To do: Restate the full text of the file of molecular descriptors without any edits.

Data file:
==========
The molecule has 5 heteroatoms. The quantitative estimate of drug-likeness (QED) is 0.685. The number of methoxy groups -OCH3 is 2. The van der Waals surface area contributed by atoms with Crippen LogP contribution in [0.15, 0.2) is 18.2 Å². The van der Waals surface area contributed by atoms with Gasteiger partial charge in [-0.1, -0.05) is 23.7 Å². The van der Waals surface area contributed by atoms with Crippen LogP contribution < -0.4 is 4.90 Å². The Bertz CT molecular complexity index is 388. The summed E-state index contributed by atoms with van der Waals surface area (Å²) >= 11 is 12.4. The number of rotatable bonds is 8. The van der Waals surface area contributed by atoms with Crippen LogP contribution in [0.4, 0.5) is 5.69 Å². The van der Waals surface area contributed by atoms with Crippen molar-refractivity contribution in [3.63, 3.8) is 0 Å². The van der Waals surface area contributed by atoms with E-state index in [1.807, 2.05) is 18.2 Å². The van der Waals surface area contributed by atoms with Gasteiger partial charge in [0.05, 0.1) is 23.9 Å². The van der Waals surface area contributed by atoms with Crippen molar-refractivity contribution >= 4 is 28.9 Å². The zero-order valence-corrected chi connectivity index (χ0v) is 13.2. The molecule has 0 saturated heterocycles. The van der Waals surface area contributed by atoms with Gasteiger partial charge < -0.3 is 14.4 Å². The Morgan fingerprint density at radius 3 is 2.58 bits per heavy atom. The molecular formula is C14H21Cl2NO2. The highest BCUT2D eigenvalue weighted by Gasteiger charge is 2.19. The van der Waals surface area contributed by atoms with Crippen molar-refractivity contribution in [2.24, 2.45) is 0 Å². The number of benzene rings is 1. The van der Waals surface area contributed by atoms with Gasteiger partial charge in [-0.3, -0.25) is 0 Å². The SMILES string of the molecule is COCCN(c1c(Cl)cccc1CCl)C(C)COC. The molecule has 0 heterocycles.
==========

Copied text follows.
The molecule has 5 heteroatoms. The quantitative estimate of drug-likeness (QED) is 0.685. The number of methoxy groups -OCH3 is 2. The van der Waals surface area contributed by atoms with Crippen LogP contribution in [0.15, 0.2) is 18.2 Å². The van der Waals surface area contributed by atoms with Gasteiger partial charge in [-0.1, -0.05) is 23.7 Å². The van der Waals surface area contributed by atoms with Crippen LogP contribution < -0.4 is 4.90 Å². The Bertz CT molecular complexity index is 388. The summed E-state index contributed by atoms with van der Waals surface area (Å²) >= 11 is 12.4. The number of rotatable bonds is 8. The van der Waals surface area contributed by atoms with Crippen LogP contribution in [0.4, 0.5) is 5.69 Å². The van der Waals surface area contributed by atoms with Crippen molar-refractivity contribution in [3.63, 3.8) is 0 Å². The van der Waals surface area contributed by atoms with E-state index in [1.807, 2.05) is 18.2 Å². The van der Waals surface area contributed by atoms with Gasteiger partial charge in [0.05, 0.1) is 23.9 Å². The van der Waals surface area contributed by atoms with Crippen molar-refractivity contribution >= 4 is 28.9 Å². The zero-order valence-corrected chi connectivity index (χ0v) is 13.2. The molecule has 0 saturated heterocycles. The van der Waals surface area contributed by atoms with Gasteiger partial charge < -0.3 is 14.4 Å². The Morgan fingerprint density at radius 3 is 2.58 bits per heavy atom. The molecular formula is C14H21Cl2NO2. The highest BCUT2D eigenvalue weighted by Gasteiger charge is 2.19. The van der Waals surface area contributed by atoms with Crippen molar-refractivity contribution in [2.24, 2.45) is 0 Å². The number of benzene rings is 1. The van der Waals surface area contributed by atoms with Gasteiger partial charge in [-0.3, -0.25) is 0 Å². The SMILES string of the molecule is COCCN(c1c(Cl)cccc1CCl)C(C)COC. The molecule has 0 heterocycles.